Beijing: China is considering tightening environmental standards for rare earth miners, in a move that may increase the price of exports of the vital minerals, state media reported Sunday.
The official Xinhua news agency cited Zhang Zhong, general manager of the nation’s biggest rare earths firm, as saying the new regulation would increase the cost of production and “may raise the price of Chinese rare earth exports”.
The report comes amid concerns in Japan and the United States that China, which controls more than 95% of the global market in rare earths - used in high-tech products from iPods to missiles - is clamping down on exports.
It quoted Yang Wanxi, a government advisor involved in drafting the regulation, as saying the new standards aimed to force firms to upgrade their production techniques.
Yang said experts had also suggested the government consider banning producers whose annual production capacity was less than 8,000 tonnes of mixed rare earth products, the report said.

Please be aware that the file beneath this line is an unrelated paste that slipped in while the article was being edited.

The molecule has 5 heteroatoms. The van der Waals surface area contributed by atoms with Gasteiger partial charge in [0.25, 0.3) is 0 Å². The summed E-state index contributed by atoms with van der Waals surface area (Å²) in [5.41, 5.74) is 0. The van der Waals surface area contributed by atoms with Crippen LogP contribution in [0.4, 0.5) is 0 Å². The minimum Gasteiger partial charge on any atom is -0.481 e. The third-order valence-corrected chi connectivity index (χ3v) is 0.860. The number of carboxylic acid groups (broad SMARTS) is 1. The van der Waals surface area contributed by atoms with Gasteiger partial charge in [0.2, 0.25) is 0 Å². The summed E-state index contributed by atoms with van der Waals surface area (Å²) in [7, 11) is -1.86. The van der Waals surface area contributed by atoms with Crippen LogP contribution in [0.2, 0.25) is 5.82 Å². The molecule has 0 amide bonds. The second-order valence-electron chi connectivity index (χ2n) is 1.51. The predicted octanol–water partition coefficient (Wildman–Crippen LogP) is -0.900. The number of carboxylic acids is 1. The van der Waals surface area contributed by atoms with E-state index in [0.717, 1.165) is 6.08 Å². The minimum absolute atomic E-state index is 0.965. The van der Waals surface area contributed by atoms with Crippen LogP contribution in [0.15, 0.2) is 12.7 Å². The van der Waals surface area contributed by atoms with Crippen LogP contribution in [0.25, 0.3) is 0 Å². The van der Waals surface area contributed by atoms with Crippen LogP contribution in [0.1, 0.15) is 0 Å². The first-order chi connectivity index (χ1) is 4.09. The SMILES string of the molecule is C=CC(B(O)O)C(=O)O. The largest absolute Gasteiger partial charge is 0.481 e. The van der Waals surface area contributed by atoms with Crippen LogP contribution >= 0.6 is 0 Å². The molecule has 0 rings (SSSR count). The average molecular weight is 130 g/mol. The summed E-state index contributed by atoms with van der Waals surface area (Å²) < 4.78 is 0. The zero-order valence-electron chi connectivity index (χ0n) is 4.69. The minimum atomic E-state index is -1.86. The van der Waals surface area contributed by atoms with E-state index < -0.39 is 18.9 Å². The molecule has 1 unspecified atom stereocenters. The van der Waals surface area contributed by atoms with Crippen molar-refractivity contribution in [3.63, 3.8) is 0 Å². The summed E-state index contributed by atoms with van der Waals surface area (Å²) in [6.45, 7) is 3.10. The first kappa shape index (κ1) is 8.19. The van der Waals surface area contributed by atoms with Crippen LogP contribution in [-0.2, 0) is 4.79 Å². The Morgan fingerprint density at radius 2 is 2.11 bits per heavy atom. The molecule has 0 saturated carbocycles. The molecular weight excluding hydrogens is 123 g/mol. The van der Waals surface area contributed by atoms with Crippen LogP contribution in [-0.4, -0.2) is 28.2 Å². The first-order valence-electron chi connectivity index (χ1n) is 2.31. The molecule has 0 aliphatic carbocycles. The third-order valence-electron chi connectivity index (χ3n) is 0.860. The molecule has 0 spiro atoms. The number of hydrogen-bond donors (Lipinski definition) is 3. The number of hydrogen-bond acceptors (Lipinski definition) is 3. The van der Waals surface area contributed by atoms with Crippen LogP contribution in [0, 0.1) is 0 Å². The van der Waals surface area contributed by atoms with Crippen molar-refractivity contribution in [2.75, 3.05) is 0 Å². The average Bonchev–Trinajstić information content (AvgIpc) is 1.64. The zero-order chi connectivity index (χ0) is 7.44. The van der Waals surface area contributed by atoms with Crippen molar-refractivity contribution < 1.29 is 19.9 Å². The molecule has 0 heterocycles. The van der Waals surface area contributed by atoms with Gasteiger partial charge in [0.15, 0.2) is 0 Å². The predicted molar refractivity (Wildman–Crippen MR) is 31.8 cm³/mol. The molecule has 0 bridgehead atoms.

China has cut rare earth exports by five to 10% a year since 2006 as demand and prices soar, in a measure it says is aimed at minimising the harmful environmental effects of mining for the minerals.
A spokesman for China’s commerce ministry said last week that Beijing would further cut its export quotas for rare earth metals next year “but not by a very large margin”.
But high-tech firms in Japan and the United States say China is deliberately withholding shipments of the minerals - reportedly over a territorial row with Tokyo and a trade dispute with Washington.
Beijing has repeatedly denied this, and said last month that it would not use its near-global monopoly on the rare earths trade as a “bargaining tool”.